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      Douglas BTD Destroyer Torpedo / Dive Bomber Aircraft  

    Douglas BTD Destroyer Torpedo / Dive Bomber Aircraft


    The end of World War 2 in 1945 signaled the end of Destroyer production, ending with 30 examples with none seeing combat service.



     Updated: 1/22/2017; Authored By Staff Writer; Content ¬©www.MilitaryFactory.com


    The awkward-looking Douglas BTD Destroyer was developed by the Douglas Aircraft Company for use on American carriers in World War 2. The type was intended to succeed the SBD Dauntless (another Douglas product) and the Curtiss SB2C Helldiver torpedo bombers in the same role. Due to the end of the war in August of 1945, total production of BTD Destroyers was limited to 30 examples, signaling the end of the program as well as many others currently in development or fulfilling massive production orders. Its introduction was in 1944 to which the type was quickly retired in 1945 amidst changing U.S. Navy requirements of its carrier-based aircraft.

    The BTD Destroyer was born in the XSB2D-1 prototype commissioned by the United States Navy in June of 1941. Design was attributed to successful aviation engineer Ed Heinemann who lent his talents to the development of the A-20 Havoc, A-26 Invader, A-1 Skyraider and several more light and medium mounts. He is perhaps remembered for heading the A-4 Skyhawk jet fighter design. The XSB2D-1 offered up many novel design qualities including a powered tricycle undercarriage, a pair of remote-controlled machine gun-armed turrets and an inverted gull wing arrangement (similar to the Vought F4U Corsair fighter).

    The fuselage was well-streamlined and highly tubular in its shape with the engine mounted to the extreme front-end of the aircraft powering a three-bladed propeller through a conical spinner. The cockpit was fitted aft of the engine and covered amidships with the crew of two under a framed canopy assembly. The fuselage tapered to the rear to which a distinct vertical tail fin was affixed. Horizontal tail planes were traditional and mounted as such. The main wing sections, mid-mounted along the fuselage sides, were cranked upwards at mid-chord, providing the Destroyer with a most unique appearance. Armament included 2 x 20mm cannons in the wings (inboard of the bend) as well as 4 x .50 caliber heavy machine guns mounted across two remote-controlled turrets (two guns to a turret). The latter armament was intended for self-defense while the former could be used effectively for strafing ground targets or suppressing anti-aircraft guns. A torpedo would be mounted into the internal bomb bay.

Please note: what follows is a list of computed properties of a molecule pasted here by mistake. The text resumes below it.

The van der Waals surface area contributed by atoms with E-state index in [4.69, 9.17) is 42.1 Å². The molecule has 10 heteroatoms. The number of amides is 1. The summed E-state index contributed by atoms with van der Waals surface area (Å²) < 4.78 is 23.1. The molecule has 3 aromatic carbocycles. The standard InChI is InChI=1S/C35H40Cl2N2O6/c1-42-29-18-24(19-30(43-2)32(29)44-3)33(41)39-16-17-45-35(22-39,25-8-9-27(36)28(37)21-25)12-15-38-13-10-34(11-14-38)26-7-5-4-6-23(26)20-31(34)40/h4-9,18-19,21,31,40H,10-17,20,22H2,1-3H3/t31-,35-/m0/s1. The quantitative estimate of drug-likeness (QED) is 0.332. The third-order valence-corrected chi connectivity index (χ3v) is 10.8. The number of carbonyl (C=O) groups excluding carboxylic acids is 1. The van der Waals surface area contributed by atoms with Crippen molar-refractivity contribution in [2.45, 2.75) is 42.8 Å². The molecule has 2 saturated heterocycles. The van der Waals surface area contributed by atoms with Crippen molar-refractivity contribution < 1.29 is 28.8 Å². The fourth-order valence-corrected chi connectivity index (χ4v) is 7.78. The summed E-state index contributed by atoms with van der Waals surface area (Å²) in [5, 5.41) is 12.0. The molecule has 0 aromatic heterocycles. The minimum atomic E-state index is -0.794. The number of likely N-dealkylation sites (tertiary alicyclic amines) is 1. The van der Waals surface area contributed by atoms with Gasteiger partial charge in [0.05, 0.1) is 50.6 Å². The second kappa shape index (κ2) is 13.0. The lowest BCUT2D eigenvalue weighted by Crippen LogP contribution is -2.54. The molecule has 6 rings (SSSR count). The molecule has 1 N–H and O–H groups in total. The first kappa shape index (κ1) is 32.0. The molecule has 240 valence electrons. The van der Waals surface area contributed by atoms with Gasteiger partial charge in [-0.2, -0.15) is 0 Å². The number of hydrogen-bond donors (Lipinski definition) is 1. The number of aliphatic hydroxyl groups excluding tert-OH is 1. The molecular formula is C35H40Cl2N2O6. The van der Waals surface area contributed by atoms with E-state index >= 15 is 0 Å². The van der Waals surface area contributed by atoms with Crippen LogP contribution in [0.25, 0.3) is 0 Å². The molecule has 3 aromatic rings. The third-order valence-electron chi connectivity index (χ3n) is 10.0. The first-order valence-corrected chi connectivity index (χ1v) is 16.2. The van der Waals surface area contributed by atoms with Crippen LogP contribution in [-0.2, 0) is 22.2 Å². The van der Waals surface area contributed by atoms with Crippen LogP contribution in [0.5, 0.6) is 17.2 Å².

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    Douglas BTD-1 Destroyer Technical Specifications


    Service Year: 1944
    Type: Torpedo / Dive Bomber Aircraft
    National Origin: United States
    Manufacturer(s): Douglas Aircraft Company - USA
    Production Total: 30



    Structural (Crew Space, Dimensions and Weights)


    Operating Crew: 1
    Length: 38.58 feet (11.76 meters)
    Width: 45.01 feet (13.72 meters)
    Height: 13.58 feet (4.14 meters)

    Weight (Empty): 11,561 lb (5,244 kg)
    Weight (MTOW): 18,999 lb (8,618 kg)

    Installed Power and Standard Day Performance


    Engine(s): 1 x Wright R-3350-14 Cyclone 18 air-cooled radial piston engine developing 2,300 horsepower.

    Maximum Speed: 334 mph (538 kph; 290 knots)
    Service Ceiling: 23,606 feet (7,195 meters; 4.47 miles)

    Armament / Mission Payload


    STANDARD:
    2 x 20mm cannons

    OPTIONAL:
    1 x torpedo

    Up to 3,200lbs of internal stores

    Global Operators / Customers


    United States

    Model Variants (Including Prototypes)


    XSB2D-1 - Prototype model; two completed

    SB2D-1 - Initial production designation; none built

    BTD-1 - Definitive production variant; 26 examples

    XBTD-2 - Mixed propulsion model; fitting Westinghouse 19B turbojet of 1,500 lb thrust paired with nose-mounted propeller-driven engine; two examples completed.